magnificent process. This brings an even-minded humility that is a proper
starting point for the development of wisdom.
the same manner as uninstructed people would take to activity with attachment
to work, the instructed man likewise should act without attachment, interested
(merely) in world order.
upon a time, before time began, the unmanifested Absolute wondered “What good
am I?” and all of Creation is the infinite answer to the infinite potential of
that question. Each of us is a unique piece of the answer. If we try to imitate
somebody else, or worse yet follow in the ruts laid down by self-serving
control freaks of the past, we aren’t doing anything to liberate our uniqueness
so we can reveal the nature of the Absolute to itself. Creativity reveals the
new and repetition preserves the old, and both are to be exercised together to
optimize our contribution.
affords us a million opportunities to creatively support and love our neighbors
around the globe. The justice this engenders is the enlightened world order
that Krishna is speaking of. Too often verses propounding order are cited to
support a static, joyless, totally programmed workaday world reminiscent of the
anthill of fascist imagination. Au contraire: the Absolute’s non-obligatory
order is wholly dynamic and creative.
the verse means is that many people believe they should be kind, and so try hard to live up to their expectations. It’s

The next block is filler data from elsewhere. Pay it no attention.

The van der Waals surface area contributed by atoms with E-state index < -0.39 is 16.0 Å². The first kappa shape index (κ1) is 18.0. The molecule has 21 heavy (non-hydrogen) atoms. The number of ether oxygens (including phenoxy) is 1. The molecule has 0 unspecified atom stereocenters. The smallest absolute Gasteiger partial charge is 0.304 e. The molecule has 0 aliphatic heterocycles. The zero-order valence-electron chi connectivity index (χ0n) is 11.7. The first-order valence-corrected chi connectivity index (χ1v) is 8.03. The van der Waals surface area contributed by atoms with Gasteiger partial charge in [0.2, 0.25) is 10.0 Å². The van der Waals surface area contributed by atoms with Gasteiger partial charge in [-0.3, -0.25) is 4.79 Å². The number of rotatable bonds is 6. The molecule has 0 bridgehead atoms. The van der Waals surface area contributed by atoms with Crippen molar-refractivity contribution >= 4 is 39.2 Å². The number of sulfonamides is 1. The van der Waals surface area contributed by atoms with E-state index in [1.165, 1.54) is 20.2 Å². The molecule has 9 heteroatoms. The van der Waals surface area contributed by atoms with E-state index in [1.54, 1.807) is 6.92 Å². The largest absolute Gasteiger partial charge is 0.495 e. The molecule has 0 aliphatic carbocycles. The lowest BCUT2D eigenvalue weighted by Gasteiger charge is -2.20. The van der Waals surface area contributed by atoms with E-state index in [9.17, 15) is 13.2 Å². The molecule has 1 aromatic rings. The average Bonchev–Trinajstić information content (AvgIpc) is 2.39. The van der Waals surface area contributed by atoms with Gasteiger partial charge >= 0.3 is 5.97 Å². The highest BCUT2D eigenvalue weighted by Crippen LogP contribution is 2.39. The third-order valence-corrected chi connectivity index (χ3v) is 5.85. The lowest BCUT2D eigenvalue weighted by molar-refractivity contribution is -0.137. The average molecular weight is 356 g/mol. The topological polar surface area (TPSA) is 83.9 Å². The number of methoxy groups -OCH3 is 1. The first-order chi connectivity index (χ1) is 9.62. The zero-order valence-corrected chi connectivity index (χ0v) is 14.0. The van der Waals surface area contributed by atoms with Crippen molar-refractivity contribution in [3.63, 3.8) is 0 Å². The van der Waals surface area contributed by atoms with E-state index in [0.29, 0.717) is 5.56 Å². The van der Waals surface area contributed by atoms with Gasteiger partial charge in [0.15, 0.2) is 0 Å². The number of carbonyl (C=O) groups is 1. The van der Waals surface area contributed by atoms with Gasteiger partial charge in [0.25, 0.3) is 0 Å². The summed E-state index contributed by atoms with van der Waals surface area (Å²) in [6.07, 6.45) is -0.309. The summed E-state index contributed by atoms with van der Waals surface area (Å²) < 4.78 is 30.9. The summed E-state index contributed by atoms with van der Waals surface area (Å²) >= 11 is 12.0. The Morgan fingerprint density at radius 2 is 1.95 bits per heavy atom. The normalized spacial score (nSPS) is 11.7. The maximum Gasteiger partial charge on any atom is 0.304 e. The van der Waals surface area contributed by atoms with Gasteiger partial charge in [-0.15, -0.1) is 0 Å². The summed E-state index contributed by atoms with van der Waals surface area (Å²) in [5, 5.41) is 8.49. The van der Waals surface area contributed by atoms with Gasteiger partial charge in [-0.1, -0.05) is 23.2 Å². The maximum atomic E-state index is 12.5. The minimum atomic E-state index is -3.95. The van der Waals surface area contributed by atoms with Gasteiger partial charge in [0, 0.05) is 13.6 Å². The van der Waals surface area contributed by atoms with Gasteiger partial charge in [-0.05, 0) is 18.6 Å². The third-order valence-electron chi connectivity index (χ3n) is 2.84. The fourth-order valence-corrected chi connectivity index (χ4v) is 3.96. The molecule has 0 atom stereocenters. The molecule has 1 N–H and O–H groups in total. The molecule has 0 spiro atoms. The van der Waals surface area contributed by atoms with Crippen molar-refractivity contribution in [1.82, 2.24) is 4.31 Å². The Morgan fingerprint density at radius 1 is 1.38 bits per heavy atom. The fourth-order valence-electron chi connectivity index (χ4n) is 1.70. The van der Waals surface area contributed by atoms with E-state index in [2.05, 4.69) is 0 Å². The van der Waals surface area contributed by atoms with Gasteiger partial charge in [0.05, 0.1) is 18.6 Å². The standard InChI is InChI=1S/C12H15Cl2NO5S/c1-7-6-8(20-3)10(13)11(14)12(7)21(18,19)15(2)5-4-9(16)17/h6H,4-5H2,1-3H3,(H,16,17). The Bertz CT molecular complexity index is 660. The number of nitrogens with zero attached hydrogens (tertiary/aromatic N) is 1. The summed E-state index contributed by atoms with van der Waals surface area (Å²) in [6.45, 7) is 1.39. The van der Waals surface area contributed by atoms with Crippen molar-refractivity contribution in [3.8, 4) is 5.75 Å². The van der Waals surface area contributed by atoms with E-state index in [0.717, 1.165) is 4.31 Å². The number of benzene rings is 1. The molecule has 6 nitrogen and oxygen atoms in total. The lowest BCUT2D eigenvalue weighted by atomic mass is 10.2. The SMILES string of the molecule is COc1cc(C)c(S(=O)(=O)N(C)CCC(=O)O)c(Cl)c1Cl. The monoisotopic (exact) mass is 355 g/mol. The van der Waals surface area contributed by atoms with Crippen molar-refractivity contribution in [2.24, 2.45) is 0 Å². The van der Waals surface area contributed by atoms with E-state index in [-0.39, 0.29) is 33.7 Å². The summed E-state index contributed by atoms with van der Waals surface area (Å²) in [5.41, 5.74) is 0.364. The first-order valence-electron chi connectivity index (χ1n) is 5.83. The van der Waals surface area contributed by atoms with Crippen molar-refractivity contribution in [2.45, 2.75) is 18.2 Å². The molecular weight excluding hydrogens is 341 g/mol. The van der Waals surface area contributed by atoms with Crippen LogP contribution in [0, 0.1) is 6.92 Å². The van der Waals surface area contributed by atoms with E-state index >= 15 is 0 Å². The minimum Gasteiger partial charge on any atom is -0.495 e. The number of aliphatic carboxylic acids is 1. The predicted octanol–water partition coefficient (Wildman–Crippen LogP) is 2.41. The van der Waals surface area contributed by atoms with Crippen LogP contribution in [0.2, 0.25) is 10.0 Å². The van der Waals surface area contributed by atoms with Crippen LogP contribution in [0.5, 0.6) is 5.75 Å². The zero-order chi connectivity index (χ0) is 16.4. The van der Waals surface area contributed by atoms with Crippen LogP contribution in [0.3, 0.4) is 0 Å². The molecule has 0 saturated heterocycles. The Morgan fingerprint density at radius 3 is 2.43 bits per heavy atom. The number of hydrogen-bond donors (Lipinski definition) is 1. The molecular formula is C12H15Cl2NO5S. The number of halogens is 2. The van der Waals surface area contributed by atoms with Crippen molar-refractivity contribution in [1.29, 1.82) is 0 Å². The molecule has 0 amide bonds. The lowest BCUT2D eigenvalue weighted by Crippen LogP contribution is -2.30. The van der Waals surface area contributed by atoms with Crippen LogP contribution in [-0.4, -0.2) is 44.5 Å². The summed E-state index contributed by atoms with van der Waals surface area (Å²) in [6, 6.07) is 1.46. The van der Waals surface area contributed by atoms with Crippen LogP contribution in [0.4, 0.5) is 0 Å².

hard work, and their balloon can easily be popped, causing rage and
frustration. Others are kind, and so
their default setting is kindness. When their balloon pops, they are still
kind. That’s the difference between dualistic and unitive behavior. We become
kind not by trying to be it, but by admiring the absolute perfection at the
heart of existence. The more we attune to what the world really is, the more
kind, compassionate, loving, and so on we will be. Naturally.
humble attitude developed in the previous verse is hereby invited to join the
fray. We should participate as best we can in lending our energies to the
harmonious expression of the divine in life. This is only safe to do after we
have thoroughly practiced the foregoing meditation on our true place in the
scheme of things and experiencing for ourselves the benign nature of the
underlying paradigm, otherwise we may unintentionally underwrite the nefarious
activities of merely human manipulators.
is well aware that for the uninstructed this teaching can lead to an emphasis
on work as an end in itself. Calvinist and Puritan workaholism and fascist
slave labor camps are recent examples of how this type of thinking can go wrong
in the hands of misery-motivated theologians and philosophers. Those who
fantasize an angry, vengeful God inject poison into the system. Fighting in
God’s army should be ruled out in advance. We are instead called to appreciate